Dr. Gerald House
4 min readJan 9, 2024
Dr. Gerald House

Our Second Half

By Dr. Gerald House

Our roles change in the second half of our lives. Children are grown, and our goals change. We ask ourselves questions regarding our future, such as what is next? What is the legacy I want to leave? How much is enough, and how will I navigate my changing financial environment? We may also ask ourselves, what has my winning cost me throughout the years, and what would it look like if I had a perfect life?

As a Christian financial advisor, I play the role of counselor and advisor — especially with advice to families. I ask disruptive questions to my clients to determine their level of financial maturity and experience with money. Questions like: If your life turned out perfectly, what would it look like? I also want to understand what they may regret from their past decisions and how they want to structure their future.

Other important questions to contemplate during this time are: What is the vision for my family? Is my family thriving and able to take care of itself and others? What will my role be in leading my family during the second half of life? Mapping out a plan for the second half of life is a good start.

Many of my clients need help with decisions — such as changing careers to work fewer hours to free up time for more significant work, like living a legacy instead of just leaving a legacy. Just volunteering for non-profit organizations may not be enough. To quench our desires and bring meaning to our lives, more individual involvement is required. We often consider drastic changes to our lives.

In his book Managing Oneself, Peter Drucker distinguishes three ways to develop a second career: start one, create a parallel career, and become a social entrepreneur. Mr. Drucker believes we become very efficient in our established careers at our midlife point, and boredom overcomes us. Many people solve this boredom event by finding other challenges, like starting a side hustle (Drucker, 2017).

Bob Buford identifies the midlife phenomenon as moving into Half-Time. In his book Half Time, Moving from Success to Significance, Bob uses a football analogy to remind us that football games, like life, are won in the second half. Self-centeredness dominates our first half as we navigate the secular world of success. In our second half, we want our lives to be more significant and less stressful than the first.

Therefore, we must decide how many items we want in our Box. We can continue to shove as many items in our Box as possible in our second half or slow down and only place God in our Box. The gentle whisper speaking to us that tugs on our souls might finally reveal itself. By only placing God in our Box, we can explore our God-given talents and put them to beneficial use for the Kingdom and not just for our selfish desires (Buford, 2015).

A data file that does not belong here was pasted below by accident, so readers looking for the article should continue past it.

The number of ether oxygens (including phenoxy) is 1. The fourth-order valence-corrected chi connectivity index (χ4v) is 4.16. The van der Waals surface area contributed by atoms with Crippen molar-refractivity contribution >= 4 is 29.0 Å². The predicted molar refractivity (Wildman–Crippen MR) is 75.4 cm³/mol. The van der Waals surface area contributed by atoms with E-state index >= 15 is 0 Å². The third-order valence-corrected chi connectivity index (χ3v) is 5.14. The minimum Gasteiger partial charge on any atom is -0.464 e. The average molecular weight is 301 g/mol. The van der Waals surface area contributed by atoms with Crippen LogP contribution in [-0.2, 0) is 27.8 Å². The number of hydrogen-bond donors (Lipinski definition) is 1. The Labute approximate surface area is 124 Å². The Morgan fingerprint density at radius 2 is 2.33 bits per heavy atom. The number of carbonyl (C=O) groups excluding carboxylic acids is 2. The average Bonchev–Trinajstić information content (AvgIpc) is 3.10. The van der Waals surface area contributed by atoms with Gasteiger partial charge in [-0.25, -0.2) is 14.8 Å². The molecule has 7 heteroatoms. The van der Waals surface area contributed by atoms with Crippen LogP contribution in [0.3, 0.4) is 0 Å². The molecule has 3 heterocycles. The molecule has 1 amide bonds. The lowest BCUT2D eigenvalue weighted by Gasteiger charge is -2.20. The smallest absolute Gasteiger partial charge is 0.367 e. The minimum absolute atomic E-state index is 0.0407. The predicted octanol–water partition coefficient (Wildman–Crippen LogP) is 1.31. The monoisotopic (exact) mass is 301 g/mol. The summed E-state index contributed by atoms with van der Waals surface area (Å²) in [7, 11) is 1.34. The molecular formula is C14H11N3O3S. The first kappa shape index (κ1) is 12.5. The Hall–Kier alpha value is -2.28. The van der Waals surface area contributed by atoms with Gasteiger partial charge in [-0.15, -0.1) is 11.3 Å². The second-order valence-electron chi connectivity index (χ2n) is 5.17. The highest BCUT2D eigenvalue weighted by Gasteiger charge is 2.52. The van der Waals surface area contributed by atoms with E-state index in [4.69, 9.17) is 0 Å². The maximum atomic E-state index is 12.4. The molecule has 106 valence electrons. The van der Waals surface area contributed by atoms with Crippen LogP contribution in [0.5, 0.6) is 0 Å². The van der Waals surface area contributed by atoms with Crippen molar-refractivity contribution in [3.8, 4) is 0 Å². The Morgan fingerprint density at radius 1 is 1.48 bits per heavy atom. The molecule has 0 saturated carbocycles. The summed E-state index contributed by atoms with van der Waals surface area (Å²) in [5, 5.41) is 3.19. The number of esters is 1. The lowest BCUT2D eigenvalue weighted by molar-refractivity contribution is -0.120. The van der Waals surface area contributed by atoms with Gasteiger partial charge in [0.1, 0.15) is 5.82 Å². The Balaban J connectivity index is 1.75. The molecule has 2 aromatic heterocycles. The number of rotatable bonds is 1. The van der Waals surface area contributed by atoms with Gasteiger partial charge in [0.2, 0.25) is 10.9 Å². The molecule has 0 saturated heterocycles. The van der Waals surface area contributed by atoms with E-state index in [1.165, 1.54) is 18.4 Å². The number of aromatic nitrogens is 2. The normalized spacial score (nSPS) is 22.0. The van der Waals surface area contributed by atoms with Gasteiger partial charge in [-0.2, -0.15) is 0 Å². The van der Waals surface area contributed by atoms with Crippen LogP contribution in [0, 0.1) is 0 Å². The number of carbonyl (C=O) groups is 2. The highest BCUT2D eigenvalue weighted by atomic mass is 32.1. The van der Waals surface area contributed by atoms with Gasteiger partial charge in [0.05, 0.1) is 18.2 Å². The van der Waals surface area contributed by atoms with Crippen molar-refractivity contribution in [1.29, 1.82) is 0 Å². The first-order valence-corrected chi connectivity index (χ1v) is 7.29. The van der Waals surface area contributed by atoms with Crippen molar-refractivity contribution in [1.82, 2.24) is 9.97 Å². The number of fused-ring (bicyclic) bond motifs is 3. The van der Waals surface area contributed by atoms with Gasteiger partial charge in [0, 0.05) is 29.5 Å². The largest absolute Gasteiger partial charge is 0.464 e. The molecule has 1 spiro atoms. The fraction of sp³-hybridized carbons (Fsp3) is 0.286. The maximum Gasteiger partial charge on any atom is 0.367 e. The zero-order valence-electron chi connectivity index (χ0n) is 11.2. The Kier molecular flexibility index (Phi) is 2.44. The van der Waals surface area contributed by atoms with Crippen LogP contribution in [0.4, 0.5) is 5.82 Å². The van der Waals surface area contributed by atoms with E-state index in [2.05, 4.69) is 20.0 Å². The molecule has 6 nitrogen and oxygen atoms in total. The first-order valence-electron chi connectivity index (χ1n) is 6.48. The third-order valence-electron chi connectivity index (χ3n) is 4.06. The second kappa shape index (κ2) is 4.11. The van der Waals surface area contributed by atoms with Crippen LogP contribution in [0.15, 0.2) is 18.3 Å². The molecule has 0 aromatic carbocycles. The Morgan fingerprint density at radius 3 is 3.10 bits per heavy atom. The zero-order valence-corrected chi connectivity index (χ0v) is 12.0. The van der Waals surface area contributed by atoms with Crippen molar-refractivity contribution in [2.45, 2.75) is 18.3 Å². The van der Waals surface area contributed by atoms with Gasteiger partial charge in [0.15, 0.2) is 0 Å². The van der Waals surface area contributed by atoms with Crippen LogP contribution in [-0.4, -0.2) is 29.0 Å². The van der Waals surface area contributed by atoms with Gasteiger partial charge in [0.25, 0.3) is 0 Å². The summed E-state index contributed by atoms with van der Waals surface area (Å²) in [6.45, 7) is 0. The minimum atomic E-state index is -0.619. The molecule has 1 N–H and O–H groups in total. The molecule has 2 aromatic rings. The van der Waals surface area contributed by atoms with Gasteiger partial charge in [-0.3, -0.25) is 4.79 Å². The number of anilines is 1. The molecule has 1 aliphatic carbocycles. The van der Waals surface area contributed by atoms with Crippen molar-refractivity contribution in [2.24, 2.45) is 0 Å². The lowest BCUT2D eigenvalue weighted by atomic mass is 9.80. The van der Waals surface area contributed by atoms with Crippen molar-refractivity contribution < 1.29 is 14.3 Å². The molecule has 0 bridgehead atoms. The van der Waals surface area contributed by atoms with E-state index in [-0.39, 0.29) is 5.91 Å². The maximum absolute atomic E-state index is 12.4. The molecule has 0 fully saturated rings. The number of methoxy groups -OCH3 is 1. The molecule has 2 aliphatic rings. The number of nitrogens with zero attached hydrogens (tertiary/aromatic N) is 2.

Each of you should use whatever gift you have received to serve others, as faithful stewards of God’s grace in its various forms (1 Peter 4:10, NKJV).

Often, determining our “true calling” is a difficult exercise. The best way to start is to review all our experiences and education to find a pattern that will bring insight into our search. I like to use a circle graph that depicts the overlapping experiences. I conducted this exercise a few years ago. It changed my direction in life. I now use my gifts to counsel people on their financial well-being in a way that honors God.

Prayer is also a powerful tool to use throughout our lives. We should not hesitate to turn to God for instructions. Additionally, we must not forget to listen to His teaching so we might mature in our faith as Christians. As we grow and our children move on to their missions in life, we can move into our second half and begin a new journey of significance.

If any of you lacks wisdom, let him ask of God, who gives to all liberally and without reproach, and it will be given to him. But let him ask in faith, with no doubting, for he who doubts is like a wave of the sea driven and tossed by the wind (James 1: 5–6, NKJV).

We must not forget to celebrate all God has done for us in our lives. This celebration will remind us to be grateful and remain humble.

Your faithful steward


Buford, B. (2015). Half time: Moving from success to significance. Zondervan.

Drucker, P. F. (2017). Managing oneself: And what makes an effective executive. Harvard Business Review Press.

The Holy Bible: New King James Version. (2010)… Thomas Nelson.